As Atheistic/Materialistic Science Lay Dying…..

November 15, 2012 4:25 pm 161 comments

"Unreal and fantastic" - bacteria form electrical networks on the ocean floor

The headline of a Nature article that appeared on 10/24/12 reads as follows: “Filamentous bacteria transport electrons over centimeter distances.” In layman’s terms it means that living bacteria at the bottom of the ocean act as a network of electrical cables complete with insulation that transmit electricity over a distance of one centimeter. If these “marvelous microbes” were the size of human beings the signals would be transmitted for 12 miles. Several years ago researchers had detected electrical currents on the ocean floor but until now had no idea of their source. Science Daily reports that “they make up kind of live electric cable that no one had ever imagined existed.” One researcher described it as “unreal and fantastic.”

A single teaspoon of mud contains at least a half mile of these living cables. The electrical currents generated by these bacteria seem to play an important role in the nutrient cycles of sea life.

Of course when asked to explain how bacteria developed sophisticated electrical transmission capabilities complete with insulated sheathing and formed complex electrical grids, atheist/materialist scientists will wave their magic wands and tell us of that the “old black magic” called Darwinian Evolution is responsible. We can imagine Father Charles up in heaven (in a manner of speaking of course) gazing down blissfully at his disciples as they invoke his name to explain everything and anything:

How did bacteria develop the capacity to form sophisticated networks of insulated electrical cables and transmission? – the young student asks his Professor
• Why Evolution of course, my son – answers the wise Professor.
• How did a mindless, directionless evolutionary process accomplish this?
• We don’t know my son, but we’ll figure it out sooner or later.
• Wise Professor, didn’t you teach me that these “electric” bacteria evolved by natural selection which is driven by random mutations in the DNA of simpler bacteria over millions of years?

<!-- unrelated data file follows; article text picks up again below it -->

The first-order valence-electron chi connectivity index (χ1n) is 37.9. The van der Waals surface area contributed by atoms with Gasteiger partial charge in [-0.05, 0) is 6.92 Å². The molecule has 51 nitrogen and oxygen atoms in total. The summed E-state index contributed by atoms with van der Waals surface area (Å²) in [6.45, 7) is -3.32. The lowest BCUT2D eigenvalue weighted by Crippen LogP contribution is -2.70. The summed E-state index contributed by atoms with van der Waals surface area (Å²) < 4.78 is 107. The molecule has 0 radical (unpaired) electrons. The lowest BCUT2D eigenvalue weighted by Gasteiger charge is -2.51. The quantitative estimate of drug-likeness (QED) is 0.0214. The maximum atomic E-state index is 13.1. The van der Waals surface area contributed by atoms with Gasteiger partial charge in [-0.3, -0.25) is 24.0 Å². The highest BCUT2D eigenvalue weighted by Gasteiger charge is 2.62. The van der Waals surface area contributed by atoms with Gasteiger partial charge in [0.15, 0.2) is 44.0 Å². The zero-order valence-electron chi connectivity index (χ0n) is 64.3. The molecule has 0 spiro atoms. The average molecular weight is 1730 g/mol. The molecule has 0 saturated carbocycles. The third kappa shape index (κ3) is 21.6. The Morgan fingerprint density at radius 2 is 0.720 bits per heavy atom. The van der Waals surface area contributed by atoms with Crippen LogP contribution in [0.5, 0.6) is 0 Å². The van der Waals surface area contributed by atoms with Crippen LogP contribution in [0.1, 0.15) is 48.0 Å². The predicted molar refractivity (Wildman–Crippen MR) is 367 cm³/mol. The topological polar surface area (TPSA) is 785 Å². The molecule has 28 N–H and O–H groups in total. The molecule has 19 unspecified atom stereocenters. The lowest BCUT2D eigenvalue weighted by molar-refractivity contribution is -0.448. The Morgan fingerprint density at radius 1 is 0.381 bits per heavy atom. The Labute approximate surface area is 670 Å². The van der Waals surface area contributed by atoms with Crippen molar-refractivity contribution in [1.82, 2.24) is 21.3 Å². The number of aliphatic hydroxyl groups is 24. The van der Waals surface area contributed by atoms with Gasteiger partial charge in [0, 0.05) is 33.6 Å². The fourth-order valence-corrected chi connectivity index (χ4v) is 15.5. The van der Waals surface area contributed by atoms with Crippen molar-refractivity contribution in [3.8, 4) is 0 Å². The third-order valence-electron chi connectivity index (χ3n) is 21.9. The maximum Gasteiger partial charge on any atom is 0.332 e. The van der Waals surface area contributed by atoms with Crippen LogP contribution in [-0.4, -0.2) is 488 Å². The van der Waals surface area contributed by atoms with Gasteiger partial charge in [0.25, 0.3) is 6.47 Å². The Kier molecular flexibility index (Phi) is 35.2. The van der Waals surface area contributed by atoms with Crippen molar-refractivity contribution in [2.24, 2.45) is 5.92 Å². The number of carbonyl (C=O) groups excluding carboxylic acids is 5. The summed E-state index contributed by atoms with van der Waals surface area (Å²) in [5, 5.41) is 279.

• Yes, my son, I see you have learned well.
• And where did the first bacteria come from, Wise Professor?
• We speculate that they evolved from “simple” self-replicating molecules, but since researchers are baffled as to how self-replicating molecules could form from raw inorganic chemicals on the ancient earth, and since there is no evidence that these self-replicating molecules actually ever existed, it remains a mystery, my son.
• Wise Professor, is it possible that the reason why no one can figure out how life – and the enormous amounts of specified information and the fantastic genetic information storage and translation systems that are present in all life – began through a naturalistic, unguided process is because life is the product of design? After all, even our beloved High Priest of atheism, Richard Dawkins, admits that living things, including the simplest bacteria are “complicated things that give the appearance of design.” Similarly, the Wyss Institute at Harvard University writes on its “About Us” page : “The Wyss Institute for Biologically Inspired Engineering uses Nature’s design principles to develop bioinspired materials and devices that will transform medicine and create a more sustainable world.”
• My son, you must remove these doubts from your mind. If you keep asking these foolish questions you will ruin your academic career!
• What should I do, Wise Professor?
• Let us pray together to Father Charles for guidance.
• Thank you so much Professor, you truly are wise!

John Thomas Scopes, of "Scopes Monkey Trial" fame

When the Supreme Court of Tennessee reviewed the guilty verdict of the famous Scopes “Monkey Trial” (1925), Justice Chambliss noted the following statement by Dr. E.N. Reinke, Professor of Biology at Vanderbilt University, which was repeatedly referred to in the briefs of counsel for the defense: